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The (Vatican and other) wheels of justice turn slowly, but they do turn…

19 May 2006

The Legionaries of Christ (their English-version website seems to be down), being an “ultramontane” Catholic order in an anti-clerical country has never been without its detractors. The Wikipedia article (only available in Spanish) mentions that the founder of this Mexican order, Marcial Maciel, was expelled from the Jesuits in 1940 — allegedly for homosexuality. He was later accused of being a morphine addict, and of dishonesty.

The Order runs schools, seminaries and youth organizations in Mexico, and throughout the world, especially in the Spanish-speaking countries. These include the Universidad Anáhuac, one of the best (and most expensive) private universities in Latin America. It flourished best in countries with reactionary governments, Spain under Franco and Chile under Pinochet. In Mexico, it’s associated with the extreme right and the extremely wealthy. The Wall Street Journal had a front-page article on the Order’s economic power on 23 January 2006 (reprint available here).

In Mexico, Spain and Chile, there have been legal actions stemming out of allegations of physical and sexual abuse of seminarians and students by Order priests. The bishop of Richmond Virginia, a few years back, specifically ordered the Legionares to stay out of his diocese. He didn’t want the same troubles other U.S. bishops had when the order expanded into the United States. Teenage “gangs” recruited from Legionare groups (which tend to be very wealthy kids) have terrorized other youths in several Mexican communities. An entire organization, ReGAIN (Religious Groups Awareness International Network) , exists for former Legionares and those “touched or adversely affected by the Legion of Christ and Regnum Christi Movement”.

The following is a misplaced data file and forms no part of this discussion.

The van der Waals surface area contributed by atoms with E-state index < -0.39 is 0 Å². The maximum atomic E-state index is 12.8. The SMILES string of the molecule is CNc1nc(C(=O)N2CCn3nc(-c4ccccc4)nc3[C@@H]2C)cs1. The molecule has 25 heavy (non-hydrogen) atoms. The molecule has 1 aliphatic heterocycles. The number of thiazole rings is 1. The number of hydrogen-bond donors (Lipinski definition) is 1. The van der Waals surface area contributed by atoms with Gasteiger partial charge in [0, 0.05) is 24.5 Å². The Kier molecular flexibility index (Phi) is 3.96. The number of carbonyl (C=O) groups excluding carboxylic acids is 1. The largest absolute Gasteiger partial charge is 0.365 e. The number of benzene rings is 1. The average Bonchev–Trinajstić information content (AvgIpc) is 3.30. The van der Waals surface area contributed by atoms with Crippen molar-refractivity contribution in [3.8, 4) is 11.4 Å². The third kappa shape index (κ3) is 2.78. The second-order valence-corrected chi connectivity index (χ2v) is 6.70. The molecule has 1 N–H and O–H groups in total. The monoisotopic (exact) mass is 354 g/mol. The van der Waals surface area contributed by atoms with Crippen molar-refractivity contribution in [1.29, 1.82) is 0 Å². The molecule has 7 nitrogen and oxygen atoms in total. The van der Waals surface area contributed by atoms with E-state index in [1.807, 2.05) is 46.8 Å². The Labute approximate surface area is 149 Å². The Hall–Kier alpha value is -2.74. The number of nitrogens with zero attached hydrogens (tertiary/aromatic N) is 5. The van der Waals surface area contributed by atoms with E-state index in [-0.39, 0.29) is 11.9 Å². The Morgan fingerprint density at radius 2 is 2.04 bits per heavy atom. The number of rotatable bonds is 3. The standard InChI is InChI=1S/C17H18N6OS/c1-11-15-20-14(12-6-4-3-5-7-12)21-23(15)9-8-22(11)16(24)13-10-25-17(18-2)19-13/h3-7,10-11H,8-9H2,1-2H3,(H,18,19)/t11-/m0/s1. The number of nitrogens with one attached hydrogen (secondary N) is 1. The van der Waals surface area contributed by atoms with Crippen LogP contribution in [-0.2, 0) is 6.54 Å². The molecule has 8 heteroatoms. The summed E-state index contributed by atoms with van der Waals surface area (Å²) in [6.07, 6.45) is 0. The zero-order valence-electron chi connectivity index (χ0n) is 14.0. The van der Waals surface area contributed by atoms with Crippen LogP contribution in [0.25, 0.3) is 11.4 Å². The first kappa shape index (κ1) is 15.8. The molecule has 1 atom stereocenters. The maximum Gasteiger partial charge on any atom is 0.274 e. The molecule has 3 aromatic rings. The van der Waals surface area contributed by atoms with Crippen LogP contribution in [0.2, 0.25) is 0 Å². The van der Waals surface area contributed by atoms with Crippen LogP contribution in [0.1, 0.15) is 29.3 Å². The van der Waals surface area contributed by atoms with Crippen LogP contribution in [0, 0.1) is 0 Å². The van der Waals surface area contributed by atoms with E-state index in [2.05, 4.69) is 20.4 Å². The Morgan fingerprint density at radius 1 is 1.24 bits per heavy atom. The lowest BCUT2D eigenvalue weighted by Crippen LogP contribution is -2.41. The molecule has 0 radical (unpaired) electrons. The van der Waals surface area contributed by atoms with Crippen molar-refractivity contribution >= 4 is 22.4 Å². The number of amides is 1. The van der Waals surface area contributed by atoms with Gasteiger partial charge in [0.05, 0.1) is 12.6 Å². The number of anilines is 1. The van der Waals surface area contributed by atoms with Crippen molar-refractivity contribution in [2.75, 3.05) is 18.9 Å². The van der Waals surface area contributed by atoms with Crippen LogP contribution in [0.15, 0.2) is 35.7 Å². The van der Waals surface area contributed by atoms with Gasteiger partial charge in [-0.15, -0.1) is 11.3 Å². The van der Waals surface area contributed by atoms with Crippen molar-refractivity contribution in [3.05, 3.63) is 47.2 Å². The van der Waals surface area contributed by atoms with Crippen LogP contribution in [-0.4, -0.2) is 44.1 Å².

While accusations have swarmed around Father Maciel — and the Order — for years, it was a favorite of the late Pope John-Paul II. Like other observers, I think the late Pope was “misinformed” about the piety of the Mexicans. The elite and wealthy Mexicans who are connected with the Legion are atypical of Mexican Catholics, but it is was through them that the Pope “knew” Mexico. Ironically, the extremely reactionary Legionares are somewhat responsible to the losening of clerical restrictions in Mexico which has opened the way to political actions by Evangelical pastors on the left and the Mormon elders on the right. While I certainly accept that Vincente Fox and the PAN led coalition victory in 2000 were a step towards a more democratic Mexico, I recognize that PAN has this extremist, anti-democratic clerical backing. Mrs. Fox is certainly from this wing of the party, and I do think she’s dangerous.

The Legion, and Father Maciel, has been under investigation by a Vatican-appointed lawyer (surprisingly, a woman). Pope Benedict’s order that the 86 year old priest retire to do penance for the rest of his life MAY be only a first step. If the group falls out of official church favor, either its extremely wealthy supporters will put their money into some other reactionary group not constrained by the traditional taboo on overt political influence by the clergy, or — one hopes, simply pump more money into education and old-fashioned influence peddling without the clerical middle-man.

And speaking of child-molesters and the slow wheels of justice…

Jean Succar Kuri, wanted in Quintana Roo for child-molesting, trafficing in kiddie porn and a few other things, has FINALLY lost his fight to avoid extradition from Arizona. Maybe.

It only took a couple of years, and his lawyers promise to appeal. This is the basis of another important — and slow to be resolved — case. Kuri’s legitimate business was manufacturing blue jeans. One of his business associates is now Governor of Puebla state. A reporter who wrote about Kuri, and the kiddie porn biz in Cancun (which is in Quintana Roo) ended up in a Puebla jail cell, after she was — shall we say — extralegally extradited? (i.e., kidnapped) from QR to Puebla. The Gov. is still in office.

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